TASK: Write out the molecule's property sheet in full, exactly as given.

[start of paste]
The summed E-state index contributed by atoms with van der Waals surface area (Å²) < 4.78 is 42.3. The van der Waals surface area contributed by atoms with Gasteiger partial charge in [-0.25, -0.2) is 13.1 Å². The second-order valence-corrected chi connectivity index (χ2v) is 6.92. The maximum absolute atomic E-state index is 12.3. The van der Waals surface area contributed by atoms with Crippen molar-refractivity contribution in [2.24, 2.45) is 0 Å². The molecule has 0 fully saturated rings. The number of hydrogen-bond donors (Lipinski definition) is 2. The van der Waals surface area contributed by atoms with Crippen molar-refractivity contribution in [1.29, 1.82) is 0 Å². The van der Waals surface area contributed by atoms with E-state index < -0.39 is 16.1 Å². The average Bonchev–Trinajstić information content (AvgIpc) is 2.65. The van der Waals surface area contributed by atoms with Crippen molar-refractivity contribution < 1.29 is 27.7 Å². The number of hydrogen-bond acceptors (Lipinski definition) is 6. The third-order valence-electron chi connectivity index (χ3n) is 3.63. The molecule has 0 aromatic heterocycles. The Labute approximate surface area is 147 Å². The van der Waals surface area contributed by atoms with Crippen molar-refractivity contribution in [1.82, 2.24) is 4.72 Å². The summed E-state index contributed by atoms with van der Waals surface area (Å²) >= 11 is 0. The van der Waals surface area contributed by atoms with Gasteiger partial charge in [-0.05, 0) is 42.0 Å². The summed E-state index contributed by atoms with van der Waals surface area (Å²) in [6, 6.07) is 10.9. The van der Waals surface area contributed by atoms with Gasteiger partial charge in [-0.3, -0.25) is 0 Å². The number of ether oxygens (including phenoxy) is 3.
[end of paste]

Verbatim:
The summed E-state index contributed by atoms with van der Waals surface area (Å²) < 4.78 is 42.3. The van der Waals surface area contributed by atoms with Gasteiger partial charge in [-0.25, -0.2) is 13.1 Å². The second-order valence-corrected chi connectivity index (χ2v) is 6.92. The maximum absolute atomic E-state index is 12.3. The van der Waals surface area contributed by atoms with Crippen molar-refractivity contribution in [2.24, 2.45) is 0 Å². The molecule has 0 fully saturated rings. The number of hydrogen-bond donors (Lipinski definition) is 2. The van der Waals surface area contributed by atoms with Crippen molar-refractivity contribution in [1.29, 1.82) is 0 Å². The van der Waals surface area contributed by atoms with E-state index < -0.39 is 16.1 Å². The average Bonchev–Trinajstić information content (AvgIpc) is 2.65. The van der Waals surface area contributed by atoms with Crippen molar-refractivity contribution < 1.29 is 27.7 Å². The number of hydrogen-bond acceptors (Lipinski definition) is 6. The third-order valence-electron chi connectivity index (χ3n) is 3.63. The molecule has 0 aromatic heterocycles. The Labute approximate surface area is 147 Å². The van der Waals surface area contributed by atoms with Crippen molar-refractivity contribution in [1.82, 2.24) is 4.72 Å². The summed E-state index contributed by atoms with van der Waals surface area (Å²) >= 11 is 0. The van der Waals surface area contributed by atoms with Gasteiger partial charge in [-0.05, 0) is 42.0 Å². The summed E-state index contributed by atoms with van der Waals surface area (Å²) in [6, 6.07) is 10.9. The van der Waals surface area contributed by atoms with Gasteiger partial charge in [-0.3, -0.25) is 0 Å². The number of ether oxygens (including phenoxy) is 3.